Tag Archives: debian

Apache mod_deflate

Last week I was trying to forward apache requests from my WAN address to my test server and coming up empty. This evening I had an opportunity to do a little debugging. It has been a while since I’ve needed to forward those and I’d rebuilt the server on the back end since. So when pages wouldn’t load from the WAN but were no problem from the LAN I figured it was a access issue on the router. With the router config verified I went to the apache error log and found the following:

[Wed Jun 02 17:35:59 2010] [debug] mod_deflate.c(615): [client x.x.x.x] Zlib: Compressed 45 to 38 : URL /index.html

I didn’t think apache would care about compressing/uncompressing the data it’s serving but that is what mod_deflate is for. I don’t need that feature, this is not a production situation and I’ll turn off the port forward in a few days. So I edited /etc/apache2/mods-enabled/deflate.conf and commented out what’s between the <IfModule> tag then restarted.

Problem solved !

Virtualbox rules

The beginning of 2009 I decided to move back to windows for work and with the laptop dead again it seemed like the right time. Yes I forgot, after getting a new power supply it again has decided to shutdown randomly. At times receeding the hard drive, or the memory, or the battery seemed to bring it back but nothing consistent. So I picked up a used IBM T42, added a extended life battery and maxed the memory at 2GB (from the old laptop) and it has been great. Hopefully I’ll get a year or so out of it.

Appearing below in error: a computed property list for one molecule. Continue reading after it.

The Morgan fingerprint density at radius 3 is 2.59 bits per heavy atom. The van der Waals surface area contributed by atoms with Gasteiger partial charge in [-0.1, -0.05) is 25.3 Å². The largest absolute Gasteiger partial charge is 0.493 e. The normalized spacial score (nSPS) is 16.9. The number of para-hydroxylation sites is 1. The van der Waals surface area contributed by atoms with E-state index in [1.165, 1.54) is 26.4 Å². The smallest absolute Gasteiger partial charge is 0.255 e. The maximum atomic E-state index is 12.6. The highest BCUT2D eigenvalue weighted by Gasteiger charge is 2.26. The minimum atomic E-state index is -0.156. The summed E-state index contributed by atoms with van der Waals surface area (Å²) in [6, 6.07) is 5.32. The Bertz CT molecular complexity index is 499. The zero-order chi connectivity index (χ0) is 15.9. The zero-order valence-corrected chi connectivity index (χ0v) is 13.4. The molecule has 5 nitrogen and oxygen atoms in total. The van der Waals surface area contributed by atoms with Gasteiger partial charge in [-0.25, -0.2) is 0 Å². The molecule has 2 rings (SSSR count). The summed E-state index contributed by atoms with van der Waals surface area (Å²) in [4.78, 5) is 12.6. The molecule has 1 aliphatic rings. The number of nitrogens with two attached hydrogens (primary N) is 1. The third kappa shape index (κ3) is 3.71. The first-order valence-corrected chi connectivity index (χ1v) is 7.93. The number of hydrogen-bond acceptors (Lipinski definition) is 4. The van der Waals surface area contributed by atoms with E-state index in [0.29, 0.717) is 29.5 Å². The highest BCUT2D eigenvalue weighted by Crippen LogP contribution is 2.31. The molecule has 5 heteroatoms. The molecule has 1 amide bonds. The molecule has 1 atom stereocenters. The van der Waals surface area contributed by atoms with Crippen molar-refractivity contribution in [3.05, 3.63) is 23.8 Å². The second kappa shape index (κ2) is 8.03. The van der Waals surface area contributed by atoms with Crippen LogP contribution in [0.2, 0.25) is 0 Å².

So about Virtual Box. Since the T42 came with a copy of XP I had a license to work with. Installing was simple using aptitude, but I did grab a more current version by updating /etc/apt/sources.list with.

deb http://download.virtualbox.org/virtualbox/debian lenny non-free

This was mainly since the T42 runs Debian and the desktop runs Ubuntu. From there it was.

aptitude update
aptitued install virtualbox-2.1

.. and I was ready to create a virtual machine.

With the virtual machine created I loaded XP, updated and added the software I needed from our servers at work. When it came time to move it to the other machine I did run into a problem. But after checking the forums I was able to clone from one machine to the other and things are working in both places.